And What of the Amateur Cyclist?

Romans-sur-Isère, Drôme

So we sit, nursing our rosé, staring at these gods on the bar’s tv.  They’re only blokes on bikes after all, bit younger than us, bit fitter, but not much different.  The surge in bike sales after the Tour is matched only by the impossibility of getting on a tennis court after Wimbledon.

So, I've got the bike and some phenomenally expensive clothing which, rather than flattering, as it seems to on the online site, makes me look a bit like Bibendum after a week at a fat farm.  These shoes are a bit weird, much more power to the pedal, but I keep forgetting to unclip when I stop, and then have to pretend that I intended to lie in the road and study the sky.  Months pass, and I’ve got the bug.  Can’t stay off it, faster, stronger, further, higher.  I’ve lost weight, I’ve cracked the shoes, the saddle’s broken in.  Let’s look at the stats.  I think I’m really quite good.

In the 2016 Tour Marcus Berghardt achieved a speed of 130.7 kph, in the previous year Rohan Dennis’ average over the whole Tour was 55.44 kph.  

We are not like them, and we never will be. No matter how much cold drip coffee we drink pre-ride.

God, grant me the serenity to accept the things I cannot change, Courage to change the things I can, And wisdom to know the difference.

- The Cyclist's Prayer, on seeing the Tour de France
Three Tour de Force "lifers" doing the whole route
Three Tour de Force "lifers" doing the whole route

But, still we carry on, in ever increasing numbers.  More than 2 million people in the UK cycle every week.  There are over 400 sportives a year across the country.  Bike sales are up by 12%, the increase in the sale of serious road bikes is 30%.  Rapha’s clothing sales grow 30% per annum, the biggest rise being in womens’ kit.

Cycling is fantastic, whether you’re 80 and pootling to the shops, or 18 and training to be a pro.  The Tour, insane, misogynist and scandal-ridden, is still a glorious event, and the fact that it inspires so many makes you almost forgive it’s flaws.

Tour de Force is a partner of Modern Salt on the Tour.  They cover the Tour route a week before the pros, and all the riders are sponsored, raising money for the William Wates Memorial Trust. The Trust exists to celebrate the life of William Wates (1977-1996) by supporting projects that help dis-advantaged young people fulfil their potential and stay away from a life of crime. A member of the Wates family always cycles one or more of the stages.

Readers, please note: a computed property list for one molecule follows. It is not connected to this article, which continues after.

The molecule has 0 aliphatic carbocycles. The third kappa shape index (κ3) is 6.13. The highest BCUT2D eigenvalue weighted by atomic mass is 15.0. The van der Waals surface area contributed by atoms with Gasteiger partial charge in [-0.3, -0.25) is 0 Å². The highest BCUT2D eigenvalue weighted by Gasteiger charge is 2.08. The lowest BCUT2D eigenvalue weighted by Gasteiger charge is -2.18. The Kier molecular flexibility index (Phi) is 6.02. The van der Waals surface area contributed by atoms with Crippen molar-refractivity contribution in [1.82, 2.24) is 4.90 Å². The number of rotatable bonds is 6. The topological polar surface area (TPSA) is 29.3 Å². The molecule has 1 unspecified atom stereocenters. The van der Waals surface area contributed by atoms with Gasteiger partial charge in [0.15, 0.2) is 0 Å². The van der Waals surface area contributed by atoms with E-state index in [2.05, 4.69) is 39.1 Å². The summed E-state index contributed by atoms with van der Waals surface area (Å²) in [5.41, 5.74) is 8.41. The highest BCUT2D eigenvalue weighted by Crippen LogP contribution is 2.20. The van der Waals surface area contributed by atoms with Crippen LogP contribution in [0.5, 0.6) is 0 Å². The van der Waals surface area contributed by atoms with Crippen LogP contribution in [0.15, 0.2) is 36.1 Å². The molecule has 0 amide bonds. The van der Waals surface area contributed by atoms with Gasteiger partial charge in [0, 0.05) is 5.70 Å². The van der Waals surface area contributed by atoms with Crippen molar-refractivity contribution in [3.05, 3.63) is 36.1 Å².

With Tour de Force you can cycle the whole route (3540 km this year) or just a stage or two.  The logistics are daunting - 158 riders plus support staff to transport, accommodate and feed, with none of the closed roads, sponsorhip and fame of the Tour. Of those 158, 42 are covering the whole route, "lifers", possibly so named as it takes that long to recover.  

Modern Salt spent an afternoon with them after they had completed stage 16, which the Tour does today (Le Puy-en-Velay to Romans-sur-Isère). Talking to the riders there are common themes: the will required to cycle 200-300km a week during the winter: the "battle of attrition" which one of them described - pressing on when, in fact, it's not a lot of fun training on a turbo alone in the garage, or on the road in poor light and freezing rain.  

Chris Stephens is marking his 40th birthday, Paul Eden his 50th.  Elizabeth Ashley,  from Georgia, worked for the Gates Foundation in Nigeria and trained by riding from Kenya to South Africa and then, rather more prosaically, round the Lake District and hills of Surrey.  She has recovered from hip and knee replacement surgery, and is doing the whole route.  Harry Perkins, from New Zealand, had a hideous freak accident on Tour de Force in 2015, fracturing his femur in three places, and he describes his need to finish what he started as something of an albatross round his neck.  Neil Nash Williams, also marking his 50th, has "loved every minute, but, probably more in retrospect then when I'm going through it, as is the way with cycling".  All have raised funds for the William Wates Memorial Trust. This year the total is estimated to be more than £350,000.

As is often discussed, cycling does need to acknowledge women and put more energy and money into that aspect of the sport. (http://www.modernsalt.co.uk/to...

It is also the case, less talked about, that it is now almost exclusively a middle-class pastime - much more than it was in the middle part of the 20th century, and that also should be addressed.

In the nation's collective memory is grainy newsreel footage of factory or shipyard gates opening and hordes of grimy smiling men and the occasional woman peddling home, overtaken by chaps in suits driving cars, while the plummy voiceover tells us how marvellous it all is.   

Now it is more likely to be senior management  getting to work on a Pinarello while the rest struggle with crowded trains or, outside cities, in a diesel-driven car. Cycling has replaced golf as the sport of the successful professional classes.

The beneficiaries of the WWMT are young people from very deprived backgrounds, facing a life of crime, imprisonment and substance abuse.  They do not even have n bikes, they're not on Strava and they've never heard of Rapha.  The Trust's website explains their work, but, more powerful than the written word, is this young man's explanation of what his life is like:

with thanks to Rick Wates.


https://rideleloop.org  (Tour de Force - re-branded for 2018 to Le Loop)

Rick Wates, Will's brother, Chair of the William Wates Memorial Trust, en vélo, bien sûr!
Rick Wates, Will's brother, Chair of the William Wates Memorial Trust, en vélo, bien sûr!

and with a summary of Stage 16, here's the Podcast:


Name Role
Penny Averill Photographer